Economics, not apathy, exposes chemical plants to danger

We’ve come across similar things here, with respect to nuclear power plants. It makes little to no sense for such things to be managed by the market, but I’ve yet to see any evidence that I should trust our governments, given their records in such affairs (hint: terrible, as that linked-to-post discusses at length). Chemical plants are not dealt with much more competently.

Over in Wired magazine’s Security Matters section, it is the chemical plants being given consideration.

Toxins such as ammonia, chlorine, propane and flammable mixtures are constantly being produced or stored in the United States as a result of legitimate industrial processes. Chlorine gas is particularly toxic; in addition to bombing a plant, someone could hijack a chlorine truck or blow up a railcar. Phosgene is even more dangerous. According to the Environmental Protection Agency, there are 7,728 chemical plants in the United States where an act of sabotage — or an accident — could threaten more than 1,000 people. Of those, 106 facilities could threaten more than a million people.

The problem of securing chemical plants against terrorism — or even accidents — is actually simple once you understand the underlying economics. Normally, we leave the security of something up to its owner. The basic idea is that the owner of each chemical plant 1) best understands the risks, and 2) is the one who loses out if security fails. Any outsider — i.e., regulatory agency — is just going to get it wrong. It’s the basic free-market argument, and in most instances it makes a lot of sense.

We taxpayers pay for airport security, and not the airlines, because the overall effects of a terrorist attack against an airline are far greater than their effects to the particular airline targeted. We pay for port security because the effects of bringing a large weapon into the country are far greater than the concerns of the port’s owners. And we should pay for chemical plant, train and truck security for exactly the same reasons.

In effect there is no chance of a market solution. We’ve also seen Ronald Coase pop up a lot, here: the idea being that, yes, crappy corner-cutting by owners of nuclear and chemical plants put us all (either directly or, via the environmental consequences, indirectly) at risk. However.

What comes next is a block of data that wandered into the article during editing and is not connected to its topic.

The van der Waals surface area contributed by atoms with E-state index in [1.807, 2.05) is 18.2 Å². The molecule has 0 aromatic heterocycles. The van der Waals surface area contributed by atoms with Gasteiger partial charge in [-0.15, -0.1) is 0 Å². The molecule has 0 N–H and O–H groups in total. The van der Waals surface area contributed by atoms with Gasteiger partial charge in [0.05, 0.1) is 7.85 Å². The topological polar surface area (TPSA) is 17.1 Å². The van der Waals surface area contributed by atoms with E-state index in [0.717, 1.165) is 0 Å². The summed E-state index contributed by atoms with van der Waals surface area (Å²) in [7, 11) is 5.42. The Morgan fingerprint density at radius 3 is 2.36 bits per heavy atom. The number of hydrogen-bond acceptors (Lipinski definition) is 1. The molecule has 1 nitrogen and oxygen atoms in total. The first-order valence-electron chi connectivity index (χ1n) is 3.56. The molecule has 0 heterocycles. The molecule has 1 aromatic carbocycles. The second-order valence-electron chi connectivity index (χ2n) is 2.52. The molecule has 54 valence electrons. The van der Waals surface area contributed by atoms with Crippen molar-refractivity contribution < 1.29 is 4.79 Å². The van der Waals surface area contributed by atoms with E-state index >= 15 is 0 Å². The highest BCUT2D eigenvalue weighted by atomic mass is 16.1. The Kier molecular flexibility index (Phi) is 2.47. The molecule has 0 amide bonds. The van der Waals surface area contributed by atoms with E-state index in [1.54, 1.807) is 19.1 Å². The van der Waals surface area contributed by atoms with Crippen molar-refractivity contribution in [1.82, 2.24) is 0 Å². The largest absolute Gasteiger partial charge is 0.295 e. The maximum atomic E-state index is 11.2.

So there’s a market for securing a chemical or nuclear plant. Consumers, producers, and an equilibrium level of security, bought at an equilibrium price. For the market to work, the two sets of people affected have to form the demand – either directly, or via a Coasean after-market (it doesn’t matter). The owner of the plant – easy. The rest of us? Not so easy. How much do you know about securing a chemcial or nuclear plant against entropy or exogenous attack? Because I know bugger-all. Not nearly enough to go working out how to negotiate purchasing extra security either with or from the plant’s owner.

That’s the whole problem (this is similar to why market solutions for health care are daft – unless we’re all trained Medical Doctors as well as patients, it just won’t work: we just don’t have the information required to participate effectively). It brings us, of course, back to the old politics vs. government problem. We need government to handle this/these things for us. That’s why we invented it. Trouble is, we don’t have it.

I don’t know what we have. We have politics, we have debates over John Edwards’ haircuts, how black Barack Obama is and the truly asinine discussion of whether Giuliani spent time at ground zero (less than he spent at Yankees games, if you’re interested – but I refuse to believe you’re surprised), but we don’t have government.


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